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A Magazine for Sheffield

Åyusp "I remember being totally blown away, but for reasons I didn't then understand"

We speak to the Sheffield-based duo who found their path to electronic music through the mysterious music emanating from Germany in the 1970s.

by DJ Tat


Born out of a love for timeless German electronic music from the early seventies and beyond, Åyusp straddle the divide between cosmic beatless sounds from outer space and a cracking four to the floor terrestrial party.

The duo of Graham McElearney and Paul Mills have tapped into their extensive collective musical knowledge and dropped their first self-released mini album in 2019. Despite the impact of Covid, they’re now back on track with their lush electronic agenda.

At the core of your collaboration is a passion for Kosmische music, otherwise known as ‘cosmic’. What is it and how did you get into it?

Paul Mills: My introduction to this music was through listening to the likes of Tangerine Dream and Ashra on the radio in my early teens. The first thing I ever wanted to do musically was be in a synth band, but in those days synths were very expensive so I ended up playing guitar instead!

Graham McElearney: I was always really fascinated by synth-based music, from childhood really. The very first pop single I ever asked my folks to get me was ‘Son of My Father’ by Chicory Tip when I was about eight. I only found out last year that it was written and produced by Giorgio Moroder, who of course was responsible for another tune which I totally loved as a young child, ‘I Feel Love’.

I then remember seeing the (now slightly infamous) BBC broadcast of Tangerine Dream playing from Coventry Cathedral, and being totally blown away but for reasons I didn't then really understand.

What was the catalyst for forming Åyusp and what musical paths brought you together as a duo?

GM: I knew Paul had been doing all sorts of interesting electronica for the whole time I'd known him (about 30 years now!). In about 2015 or so Paul asked me to do some harp for a track he was doing with his Weird and Wonderful band, who really are a precursor to Åyusp. We got talking more then, which is when we discovered we both had a passion for the Kosmische stuff.

Sheffield is a city synonymous with electronic music, but it’s never truly embraced the ambient or Kosmische sounds you’ve chosen to build your output around. Why do you think that is?

PM: It was the post-punk electronic scene that drew me to Sheffield – Cabaret Voltaire, The Human League, Hula, etc.

All those bands were influenced by Kosmische bands but took it in their own direction, so I think the influences are there in a lot of Sheffield music, it's just how it represents itself is always unique to each band.

You started in 2016 and were gaining momentum until lockdown. What was the impact on your collaboration? Was there a feeling of having to start from scratch?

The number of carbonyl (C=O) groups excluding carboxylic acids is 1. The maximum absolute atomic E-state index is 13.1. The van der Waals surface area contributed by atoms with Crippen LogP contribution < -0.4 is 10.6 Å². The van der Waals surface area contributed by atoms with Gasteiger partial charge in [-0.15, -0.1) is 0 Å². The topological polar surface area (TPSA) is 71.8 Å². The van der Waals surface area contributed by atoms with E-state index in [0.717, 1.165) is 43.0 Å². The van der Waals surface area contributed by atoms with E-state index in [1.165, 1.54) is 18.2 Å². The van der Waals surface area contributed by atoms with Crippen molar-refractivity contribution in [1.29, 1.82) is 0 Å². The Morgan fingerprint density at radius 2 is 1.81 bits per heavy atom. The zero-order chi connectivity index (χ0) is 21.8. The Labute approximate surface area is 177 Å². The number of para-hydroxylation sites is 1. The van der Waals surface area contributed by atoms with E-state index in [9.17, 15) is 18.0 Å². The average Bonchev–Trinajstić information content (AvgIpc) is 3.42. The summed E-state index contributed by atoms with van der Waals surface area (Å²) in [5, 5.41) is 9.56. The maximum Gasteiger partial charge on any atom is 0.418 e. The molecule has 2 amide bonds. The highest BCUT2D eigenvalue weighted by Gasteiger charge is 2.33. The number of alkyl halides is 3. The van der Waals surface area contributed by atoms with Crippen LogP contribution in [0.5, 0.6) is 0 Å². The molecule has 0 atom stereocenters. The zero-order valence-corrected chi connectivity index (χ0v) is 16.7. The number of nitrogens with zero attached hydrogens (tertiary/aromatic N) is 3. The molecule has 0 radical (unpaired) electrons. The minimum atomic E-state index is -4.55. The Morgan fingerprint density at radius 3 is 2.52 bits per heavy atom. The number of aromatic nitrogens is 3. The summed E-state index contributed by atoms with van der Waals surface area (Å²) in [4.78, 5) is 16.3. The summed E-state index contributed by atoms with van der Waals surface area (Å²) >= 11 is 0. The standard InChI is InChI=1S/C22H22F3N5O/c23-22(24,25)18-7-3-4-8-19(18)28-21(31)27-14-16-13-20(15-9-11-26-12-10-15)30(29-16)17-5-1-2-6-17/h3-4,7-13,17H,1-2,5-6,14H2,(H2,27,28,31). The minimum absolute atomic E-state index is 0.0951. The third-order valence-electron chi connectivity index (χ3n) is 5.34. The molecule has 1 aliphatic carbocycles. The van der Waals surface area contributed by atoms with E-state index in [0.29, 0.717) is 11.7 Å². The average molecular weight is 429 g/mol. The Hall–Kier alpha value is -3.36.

GM: Yeah I think the impact of lockdown has been pretty immense for lots of people of course. But what I’ve found really surprising is how hard it’s been to dig ourselves back out of the slump we all went into.

Having said that, we did manage to release ‘Wild Edges’ in 2020, which was a collection of some soundtracks we’d recorded for an installation for the fantastic Festival of the Mind. And we did also release the Varmelodi EP in June 2021, so we were able to at least try and maintain some action.

We managed to do a lot of those working remotely and sharing projects together online. We’ve really only just started to get back into gigging this year though. We only had one definite gig booked in for last year and I managed to go and get Covid two days before, so that was out of the window!

What’s your workflow when making music? So you take turns leading and are there certain things you take charge of individually?

GM: Not a specific workflow as such. Some things come out of us jamming together, and sometimes one of us might start off with some ideas and then the other one can add their bits to.

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I find working with Paul helps me to focus my ideas – otherwise I think I’d end up with a hard drive full of 32-bar loops that would never see the light of day!

You’ve played a few live gigs, most recently supporting the veteran ambient group Marconi Union at Yellow Arch. It must feel like you’re doing something right?

GM: Yeah, we actually first played with Marconi back in 2019 at the Subliminal Impulse festival in Manchester. They seem like really nice guys to work with and of course they sound amazing, so we’re hoping we can do more – which was in fact the plan before lockdown came.

You recently released a radio edit of ‘Traumen’ on Bandcamp as a teaser for your forthcoming album. What can you tell us about that?

GM: Yes, we’re currently working on that now. There will be some new tunes as well as at least one piece that’s been in our live set for a few years now, but not released.

We’re hoping to have the album out for early 2024, with another single in time for the winter solstice.

The radio edit is a snapshot of a far more epic 14-minute version which was produced by Dean Honer from I Monster as well as other notable Sheffield acts. What kind of instructions did you give to Dean or did you just let him ‘do his thing?’

GM: Working with Dean is fantastic. We tend to give him a pretty well worked out demo of what we’re thinking, but we’re always very open to him adding elements or changing things. He certainly did this on ‘Traumen’, with a few extra synth parts and some neat drum fills!

What else can we expect from Åyusp going forward?

Forthcoming gigs in Sheffield include the Fly Tower at the Abbeydale Picture House on 21 September, Planet Zogg on 29 September and a new single on the winter solstice. New album early 2024!

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